General Dynamics not sweating protests, award delays
- By Ross Wilkers
- Oct 23, 2019
General Dynamics often touts the fact that the IT services segment operates at a different pace and cadence than its other defense businesses, namely the higher velocity of opportunities against a larger field of competitors.
The General Dynamics IT business hence has to deal with significantly more protests than the rest and often regarding big-ticket awards. In an earnings call with investors Wednesday morning, CEO Phebe Novakovic estimated GDIT has close to $1 billion in contract awards delayed by protests.
Not included in that figure is a potential $7.6 billion Defense Department cloud email migration award GDIT won that was pulled back earlier this month for a redo after rival bidder Perspecta protested.
But GDIT’s wait on rulings for those protests comes alongside delays on awards from government agencies. Novakovic also told analysts on GD’s third quarter earnings call that of the $65 billion in awards the IT services shop is awaiting decisions on, half of those “slipped to the right.”
GDIT has "seen a slowing in the execution of the contract awards, and we suspect that will resolve through the course of next year," Novakovic added. “Our rate of growth will be… in no small measure driven by the increased rate in award volume. Nothing is systemic here, it's really a question of timing.”
There are two significant contracts GDIT and its competitors are all waiting on, as are investors to gauge the success of consolidation moves in recent years. The deals include GDIT’s buy of CSRA and Perspecta’s creation, both last year, all preceded by Leidos’ merger with Lockheed Martin’s IT services business three years ago.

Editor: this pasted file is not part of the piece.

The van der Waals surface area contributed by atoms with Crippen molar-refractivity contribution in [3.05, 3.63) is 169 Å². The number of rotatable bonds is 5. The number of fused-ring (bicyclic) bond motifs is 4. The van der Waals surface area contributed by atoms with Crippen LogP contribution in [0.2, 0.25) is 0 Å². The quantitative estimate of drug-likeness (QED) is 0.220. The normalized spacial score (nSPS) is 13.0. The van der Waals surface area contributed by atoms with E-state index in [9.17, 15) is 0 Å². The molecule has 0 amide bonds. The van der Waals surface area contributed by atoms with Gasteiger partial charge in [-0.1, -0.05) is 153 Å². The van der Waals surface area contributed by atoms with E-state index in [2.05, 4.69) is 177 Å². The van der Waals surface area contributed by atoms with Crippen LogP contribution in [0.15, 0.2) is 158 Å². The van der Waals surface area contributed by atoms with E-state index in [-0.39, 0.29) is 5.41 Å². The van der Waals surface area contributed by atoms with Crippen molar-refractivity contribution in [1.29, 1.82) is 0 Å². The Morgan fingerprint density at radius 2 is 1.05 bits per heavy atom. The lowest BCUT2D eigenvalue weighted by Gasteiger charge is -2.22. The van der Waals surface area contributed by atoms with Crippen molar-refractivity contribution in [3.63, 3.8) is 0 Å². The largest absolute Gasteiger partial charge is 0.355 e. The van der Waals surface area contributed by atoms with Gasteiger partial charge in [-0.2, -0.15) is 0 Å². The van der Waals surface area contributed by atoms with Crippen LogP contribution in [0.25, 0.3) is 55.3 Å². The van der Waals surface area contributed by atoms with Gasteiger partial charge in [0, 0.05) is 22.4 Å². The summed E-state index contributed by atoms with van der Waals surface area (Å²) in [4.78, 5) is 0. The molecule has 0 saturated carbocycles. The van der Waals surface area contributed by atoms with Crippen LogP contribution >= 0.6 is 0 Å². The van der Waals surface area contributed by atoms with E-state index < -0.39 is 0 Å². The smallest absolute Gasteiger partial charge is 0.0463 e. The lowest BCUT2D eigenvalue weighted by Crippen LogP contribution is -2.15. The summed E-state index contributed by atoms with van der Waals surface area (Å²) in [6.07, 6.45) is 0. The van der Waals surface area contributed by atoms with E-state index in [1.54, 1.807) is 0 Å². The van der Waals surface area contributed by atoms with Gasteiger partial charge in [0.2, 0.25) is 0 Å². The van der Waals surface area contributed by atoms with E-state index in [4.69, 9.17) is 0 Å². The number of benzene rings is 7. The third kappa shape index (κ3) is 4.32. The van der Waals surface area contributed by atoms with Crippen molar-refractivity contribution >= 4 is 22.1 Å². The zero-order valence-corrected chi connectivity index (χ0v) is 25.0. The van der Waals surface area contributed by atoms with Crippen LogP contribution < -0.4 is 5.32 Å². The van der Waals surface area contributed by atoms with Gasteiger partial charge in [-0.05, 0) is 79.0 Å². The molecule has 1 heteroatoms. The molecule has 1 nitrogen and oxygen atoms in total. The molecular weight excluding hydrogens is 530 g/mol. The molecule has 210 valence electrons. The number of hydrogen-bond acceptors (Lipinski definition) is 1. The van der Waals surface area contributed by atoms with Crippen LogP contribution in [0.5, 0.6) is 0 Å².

Those contracts are the $3.5 billion Navy Next Generation Enterprise Network services contract held by Perspecta and anticipated for award in the first quarter of next year, and a $6.5 billion Defense Information Systems Agency contract held by Leidos to run DISA’s global information grid that could get awarded by the end of this year.
Analysts view the competitive field for both of those contracts as GDIT, Perspecta and Leidos whether they be an incumbent or seeking to take away market share.
GDIT and Perspecta will also evidently submit new proposals for the rebid of the Defense Enterprise Office Solutions contract to migrate DOD’s email, calendar and back office collaboration systems into an Office 365-based environment.
GDIT certainly has others it is waiting on given the $65 billion figure Novakovic mentioned. But based on her general description, the fact that federal agencies are operating on a continuing resolution through Nov. 21 also cannot be discounted as a factor in those delays.
Agencies are working against the same level of spending as last fiscal year and will often say that CRs delay new starts, which would imply new awards getting held up. That is a dynamic government contractors have largely gotten used to this decade with one stopgap funding measure passed after another.
GovCon companies also have gotten used to protests of large awards. But as Novakovic pointed out there, “protests historically resolve to the benefit of the winners.”
The GDIT business does have runway for growth with the contracts it is already performing on. GDIT’s book-to-bill ratio on a trailing 12-month basis is 1.1, a sign of growth to show the division has added contracts to the backlog faster than drawdowns to book revenue.
Also on that 12-month basis, Novakovic said GDIT has recorded a win rate of between 70 and 75 percent.
“We are winning more than our fair share, but we have seen a protraction,” Novakovic said.
Investors use the trailing 12-month methodology as a way to adjust for seasonal-based activity at a company.
Ross Wilkers is a senior staff writer for Washington Technology. He can be reached at email@example.com. Follow him on Twitter: @rosswilkers. Also connect with him on LinkedIn.